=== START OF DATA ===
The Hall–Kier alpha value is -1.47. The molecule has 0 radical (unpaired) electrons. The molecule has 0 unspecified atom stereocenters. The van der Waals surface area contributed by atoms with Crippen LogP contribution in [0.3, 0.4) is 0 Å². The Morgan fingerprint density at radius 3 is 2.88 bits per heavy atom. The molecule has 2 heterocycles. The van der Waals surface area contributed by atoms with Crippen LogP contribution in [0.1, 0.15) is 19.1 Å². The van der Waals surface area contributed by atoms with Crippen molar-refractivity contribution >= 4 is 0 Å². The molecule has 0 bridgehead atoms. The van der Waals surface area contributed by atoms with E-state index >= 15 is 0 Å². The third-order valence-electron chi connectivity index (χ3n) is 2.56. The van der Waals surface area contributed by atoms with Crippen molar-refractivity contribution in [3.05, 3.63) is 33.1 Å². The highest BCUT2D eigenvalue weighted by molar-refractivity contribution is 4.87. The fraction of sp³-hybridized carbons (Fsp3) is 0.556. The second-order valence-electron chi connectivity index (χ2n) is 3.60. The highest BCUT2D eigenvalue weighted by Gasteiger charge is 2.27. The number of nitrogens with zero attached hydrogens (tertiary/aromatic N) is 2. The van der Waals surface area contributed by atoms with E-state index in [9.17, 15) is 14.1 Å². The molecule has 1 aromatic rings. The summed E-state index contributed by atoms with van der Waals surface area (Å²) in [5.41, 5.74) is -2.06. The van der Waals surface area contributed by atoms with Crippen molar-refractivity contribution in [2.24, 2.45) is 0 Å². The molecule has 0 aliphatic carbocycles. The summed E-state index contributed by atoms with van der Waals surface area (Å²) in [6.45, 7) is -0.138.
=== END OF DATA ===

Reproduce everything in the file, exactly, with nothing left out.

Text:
The Hall–Kier alpha value is -1.47. The molecule has 0 radical (unpaired) electrons. The molecule has 0 unspecified atom stereocenters. The van der Waals surface area contributed by atoms with Crippen LogP contribution in [0.3, 0.4) is 0 Å². The Morgan fingerprint density at radius 3 is 2.88 bits per heavy atom. The molecule has 2 heterocycles. The van der Waals surface area contributed by atoms with Crippen LogP contribution in [0.1, 0.15) is 19.1 Å². The van der Waals surface area contributed by atoms with Crippen molar-refractivity contribution >= 4 is 0 Å². The molecule has 0 bridgehead atoms. The van der Waals surface area contributed by atoms with E-state index >= 15 is 0 Å². The third-order valence-electron chi connectivity index (χ3n) is 2.56. The van der Waals surface area contributed by atoms with Crippen molar-refractivity contribution in [3.05, 3.63) is 33.1 Å². The highest BCUT2D eigenvalue weighted by molar-refractivity contribution is 4.87. The fraction of sp³-hybridized carbons (Fsp3) is 0.556. The second-order valence-electron chi connectivity index (χ2n) is 3.60. The highest BCUT2D eigenvalue weighted by Gasteiger charge is 2.27. The number of nitrogens with zero attached hydrogens (tertiary/aromatic N) is 2. The van der Waals surface area contributed by atoms with E-state index in [9.17, 15) is 14.1 Å². The molecule has 1 aromatic rings. The summed E-state index contributed by atoms with van der Waals surface area (Å²) in [5.41, 5.74) is -2.06. The van der Waals surface area contributed by atoms with Crippen molar-refractivity contribution in [2.24, 2.45) is 0 Å². The molecule has 0 aliphatic carbocycles. The summed E-state index contributed by atoms with van der Waals surface area (Å²) in [6.45, 7) is -0.138.